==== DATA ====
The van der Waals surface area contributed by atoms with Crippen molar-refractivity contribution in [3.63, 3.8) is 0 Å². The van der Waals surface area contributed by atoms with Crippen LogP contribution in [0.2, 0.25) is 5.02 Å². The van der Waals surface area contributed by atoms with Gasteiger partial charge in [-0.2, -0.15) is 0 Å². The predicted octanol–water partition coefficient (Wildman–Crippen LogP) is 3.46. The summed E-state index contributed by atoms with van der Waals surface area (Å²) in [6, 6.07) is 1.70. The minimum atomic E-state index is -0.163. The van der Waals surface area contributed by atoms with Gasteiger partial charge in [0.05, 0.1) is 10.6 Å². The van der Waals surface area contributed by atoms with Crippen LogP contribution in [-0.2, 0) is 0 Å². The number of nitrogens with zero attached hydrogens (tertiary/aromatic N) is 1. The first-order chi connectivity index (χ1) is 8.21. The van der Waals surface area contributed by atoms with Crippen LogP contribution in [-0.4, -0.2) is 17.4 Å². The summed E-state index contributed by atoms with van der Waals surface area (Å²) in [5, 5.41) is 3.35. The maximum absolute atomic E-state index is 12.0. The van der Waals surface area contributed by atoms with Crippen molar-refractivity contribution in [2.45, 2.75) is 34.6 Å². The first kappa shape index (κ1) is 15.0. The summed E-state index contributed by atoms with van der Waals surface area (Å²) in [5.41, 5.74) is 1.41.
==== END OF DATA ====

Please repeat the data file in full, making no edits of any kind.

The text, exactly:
The van der Waals surface area contributed by atoms with Crippen molar-refractivity contribution in [3.63, 3.8) is 0 Å². The van der Waals surface area contributed by atoms with Crippen LogP contribution in [0.2, 0.25) is 5.02 Å². The van der Waals surface area contributed by atoms with Gasteiger partial charge in [-0.2, -0.15) is 0 Å². The predicted octanol–water partition coefficient (Wildman–Crippen LogP) is 3.46. The summed E-state index contributed by atoms with van der Waals surface area (Å²) in [6, 6.07) is 1.70. The minimum atomic E-state index is -0.163. The van der Waals surface area contributed by atoms with Gasteiger partial charge in [0.05, 0.1) is 10.6 Å². The van der Waals surface area contributed by atoms with Crippen LogP contribution in [-0.2, 0) is 0 Å². The number of nitrogens with zero attached hydrogens (tertiary/aromatic N) is 1. The first-order chi connectivity index (χ1) is 8.21. The van der Waals surface area contributed by atoms with Crippen LogP contribution in [-0.4, -0.2) is 17.4 Å². The summed E-state index contributed by atoms with van der Waals surface area (Å²) in [5, 5.41) is 3.35. The maximum absolute atomic E-state index is 12.0. The van der Waals surface area contributed by atoms with Crippen molar-refractivity contribution in [2.45, 2.75) is 34.6 Å². The first kappa shape index (κ1) is 15.0. The summed E-state index contributed by atoms with van der Waals surface area (Å²) in [5.41, 5.74) is 1.41.